• Read "Sevastopol in May". Essentially "part II" of Sevastopol cycle of stories, but not a continuation of "December." (due Monday)
  • "The Raid". Another very short war story, written a bit before the Sevastopol stories (1852) while Tolstoy is on active duty in the Caucasus.
  • For February 3: Write a "little paper" on any or all of the war stories from Tolstoy we have read: "May," "Raid," or "December."
  • Volume One, Parts One and Two of War and Peace. This is due for February 10, but you should start now…
  • Remember to print and bring all the texts you've read to class!

Monday, February 3:Your first "little paper" is due. We will discuss "May" and "Raid" and work through Tolstoy's thoughts on violence, war, soldiers…
Wednesday, February 5: I introduce the intellectual background of the 1850s and the novel.


DUE FOR WEEK OF February 10:

  • By Wednesday you should have complete the novel through Volume One
  • "A Few Words apropos of the Book War and Peace (p 1217-1225 of P/V translation) (due for February 10… start now!)
  • the Publication History of War and Peace (one page) (Part of the Norton readings.)
  • Before APRIL 7: FOUR "little papers". You choose the topic, you choose the date due, but you cannot turn in more than one paper per week…

Monday February 10: Lecture, discussion of "A Few Words." Short content quiz on Part One.
Wednesday February 12: Lecture, small-group discussion


DUE FOR WEEK OF February 17:

  • Volume Two through Part Three (by Wednesday read to p. 487)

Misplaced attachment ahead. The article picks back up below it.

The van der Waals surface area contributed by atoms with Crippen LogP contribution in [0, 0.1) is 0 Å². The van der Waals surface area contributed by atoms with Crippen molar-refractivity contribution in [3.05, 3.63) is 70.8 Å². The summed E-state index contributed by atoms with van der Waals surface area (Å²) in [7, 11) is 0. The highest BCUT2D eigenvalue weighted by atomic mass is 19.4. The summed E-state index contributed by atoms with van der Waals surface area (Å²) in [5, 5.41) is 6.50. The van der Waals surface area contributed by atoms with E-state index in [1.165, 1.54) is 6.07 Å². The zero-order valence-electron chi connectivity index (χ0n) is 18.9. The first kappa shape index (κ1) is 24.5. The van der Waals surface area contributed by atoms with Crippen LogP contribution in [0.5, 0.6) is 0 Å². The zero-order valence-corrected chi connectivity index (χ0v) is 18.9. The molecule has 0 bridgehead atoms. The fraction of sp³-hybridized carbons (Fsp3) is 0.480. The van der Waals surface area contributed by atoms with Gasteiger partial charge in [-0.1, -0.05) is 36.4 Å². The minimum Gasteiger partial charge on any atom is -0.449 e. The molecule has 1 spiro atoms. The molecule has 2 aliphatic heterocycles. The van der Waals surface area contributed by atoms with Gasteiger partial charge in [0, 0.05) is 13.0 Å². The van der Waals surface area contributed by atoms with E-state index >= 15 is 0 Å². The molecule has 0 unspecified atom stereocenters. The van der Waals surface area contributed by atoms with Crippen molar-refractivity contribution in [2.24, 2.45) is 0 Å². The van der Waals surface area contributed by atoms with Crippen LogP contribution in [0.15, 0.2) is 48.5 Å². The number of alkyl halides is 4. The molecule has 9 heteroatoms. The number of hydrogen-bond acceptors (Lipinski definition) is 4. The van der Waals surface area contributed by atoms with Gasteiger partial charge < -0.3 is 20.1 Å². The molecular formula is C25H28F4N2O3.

Monday, February 17: Lecture, discussion
Wednesday, February 19: Short content quiz, lecture, small-group discussion


DUE FOR WEEK OF February 24:

  • Finish Volume Two (by Wednesday read to p. 600)

Monday February 27: Lecture, discussion
Wednesday February 29: Short content quiz, lecture, small-group discussion


SPRING BREAK


DUE FOR WEEK OF March 10:

  • Volume Three, Part Two, ix (by Wednesday through p. 722)

Monday March 10: Lecture, discussion
Wednesday March 12: Short content quiz over reading, lecture, small-group discussion


DUE FOR WEEK OF March 17:

  • Read to p. 935

Monday March 17: Lecture, discussion
Wednesday March 19: Short content quiz, lecture, small-group discussion


DUE FOR THE WEEK OF March 24:

  • Finish Volume Four, Part Three (read to p. 1075)

Monday March 24: Lecture, discussion
Wednesday March 26: Short content quiz, lecture, small-group discussion


DUE FOR WEEK OF March 31:

  • Read Volume Four Part Four and the Epilogues (finish the book!)

Monday March 31: BATTLE!!!! Suit up, chair à cannon! And don't forget close-toed shoes and bottled water…
Wednesday April 2: Short content quiz on readings; lecture, discussion


DUE FOR WEEK OF April 7:

  • Read the Epilogues (finish the book!)

Monday, April 7: Lecture, discussion
Wednesday, April 9: Short content quiz, lecture, discussion… AWARD CEREMONY


DUE FOR WEEK OF April 14:

Formal Elements of War and Peace

  • Hidden in Plain View (Morson). See the HIPV page for more details. (Finish for Wednesday's discussion.)
  • All War and Peace little papers are due April 14.
  • Due April 21: Write a 500-word critical summary of chapter one from HIPV.

Monday, April 14: Discussion of Part I of HiPV,
Wednesday, April 16: Group-based discussion of HIPV


DUE FOR WEEK OF April 21: Historiography

Monday April 21: HIPV summary due. Discussion of HiPV. Begin discussion of Berlin .
Wednesday April 23: The whole class on Berlin with Gwendolyn. (You should be reading Hadji Murat)


DUE FOR WEEK OF April 28: Hadji Murat and consultations.

  • Hadji Murat (due Monday). Write your last 'little paper' on Hadji Murat due April 30

Monday April 28: Lecture, quiz, discuss Hadji, the nonviolence/violence problem. Reflection on the class: History, community, violence and art.
Wednesday April 30: Individual meetings with Dr Denner to discuss final paper.